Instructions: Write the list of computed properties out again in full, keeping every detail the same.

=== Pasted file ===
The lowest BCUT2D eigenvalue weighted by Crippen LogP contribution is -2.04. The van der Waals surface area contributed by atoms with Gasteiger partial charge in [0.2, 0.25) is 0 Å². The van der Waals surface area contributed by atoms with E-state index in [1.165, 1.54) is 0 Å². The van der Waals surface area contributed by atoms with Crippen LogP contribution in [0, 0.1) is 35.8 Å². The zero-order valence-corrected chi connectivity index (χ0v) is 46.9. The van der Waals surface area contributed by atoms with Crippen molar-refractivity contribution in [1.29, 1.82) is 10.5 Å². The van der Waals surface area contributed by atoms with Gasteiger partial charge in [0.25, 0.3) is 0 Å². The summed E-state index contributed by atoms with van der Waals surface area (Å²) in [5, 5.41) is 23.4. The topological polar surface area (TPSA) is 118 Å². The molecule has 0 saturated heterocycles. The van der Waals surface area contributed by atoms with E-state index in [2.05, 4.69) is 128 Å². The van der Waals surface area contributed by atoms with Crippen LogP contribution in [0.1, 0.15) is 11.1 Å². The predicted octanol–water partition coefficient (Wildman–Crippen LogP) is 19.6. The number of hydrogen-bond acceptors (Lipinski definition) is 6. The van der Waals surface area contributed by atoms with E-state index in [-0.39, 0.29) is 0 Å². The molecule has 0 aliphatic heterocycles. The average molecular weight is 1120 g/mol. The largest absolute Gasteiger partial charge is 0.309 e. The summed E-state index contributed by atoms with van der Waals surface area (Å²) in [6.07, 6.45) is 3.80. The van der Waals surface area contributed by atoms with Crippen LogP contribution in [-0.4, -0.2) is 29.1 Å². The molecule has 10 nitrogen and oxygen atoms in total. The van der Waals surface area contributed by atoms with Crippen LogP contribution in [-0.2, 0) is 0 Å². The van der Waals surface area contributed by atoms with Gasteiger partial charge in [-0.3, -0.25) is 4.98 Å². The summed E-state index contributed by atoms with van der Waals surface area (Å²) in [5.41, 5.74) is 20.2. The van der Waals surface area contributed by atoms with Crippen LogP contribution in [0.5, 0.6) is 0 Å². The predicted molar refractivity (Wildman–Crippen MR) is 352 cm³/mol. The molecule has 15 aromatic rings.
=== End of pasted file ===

The lowest BCUT2D eigenvalue weighted by Crippen LogP contribution is -2.04. The van der Waals surface area contributed by atoms with Gasteiger partial charge in [0.2, 0.25) is 0 Å². The van der Waals surface area contributed by atoms with E-state index in [1.165, 1.54) is 0 Å². The van der Waals surface area contributed by atoms with Crippen LogP contribution in [0, 0.1) is 35.8 Å². The zero-order valence-corrected chi connectivity index (χ0v) is 46.9. The van der Waals surface area contributed by atoms with Crippen molar-refractivity contribution in [1.29, 1.82) is 10.5 Å². The van der Waals surface area contributed by atoms with Gasteiger partial charge in [0.25, 0.3) is 0 Å². The summed E-state index contributed by atoms with van der Waals surface area (Å²) in [5, 5.41) is 23.4. The topological polar surface area (TPSA) is 118 Å². The molecule has 0 saturated heterocycles. The van der Waals surface area contributed by atoms with E-state index in [2.05, 4.69) is 128 Å². The van der Waals surface area contributed by atoms with Crippen LogP contribution in [0.1, 0.15) is 11.1 Å². The predicted octanol–water partition coefficient (Wildman–Crippen LogP) is 19.6. The number of hydrogen-bond acceptors (Lipinski definition) is 6. The van der Waals surface area contributed by atoms with E-state index in [-0.39, 0.29) is 0 Å². The molecule has 0 aliphatic heterocycles. The average molecular weight is 1120 g/mol. The largest absolute Gasteiger partial charge is 0.309 e. The summed E-state index contributed by atoms with van der Waals surface area (Å²) in [6.07, 6.45) is 3.80. The van der Waals surface area contributed by atoms with Crippen LogP contribution in [-0.4, -0.2) is 29.1 Å². The molecule has 10 nitrogen and oxygen atoms in total. The van der Waals surface area contributed by atoms with Crippen LogP contribution in [-0.2, 0) is 0 Å². The van der Waals surface area contributed by atoms with Gasteiger partial charge in [-0.3, -0.25) is 4.98 Å². The summed E-state index contributed by atoms with van der Waals surface area (Å²) in [5.41, 5.74) is 20.2. The van der Waals surface area contributed by atoms with Crippen LogP contribution in [0.5, 0.6) is 0 Å². The predicted molar refractivity (Wildman–Crippen MR) is 352 cm³/mol. The molecule has 15 aromatic rings.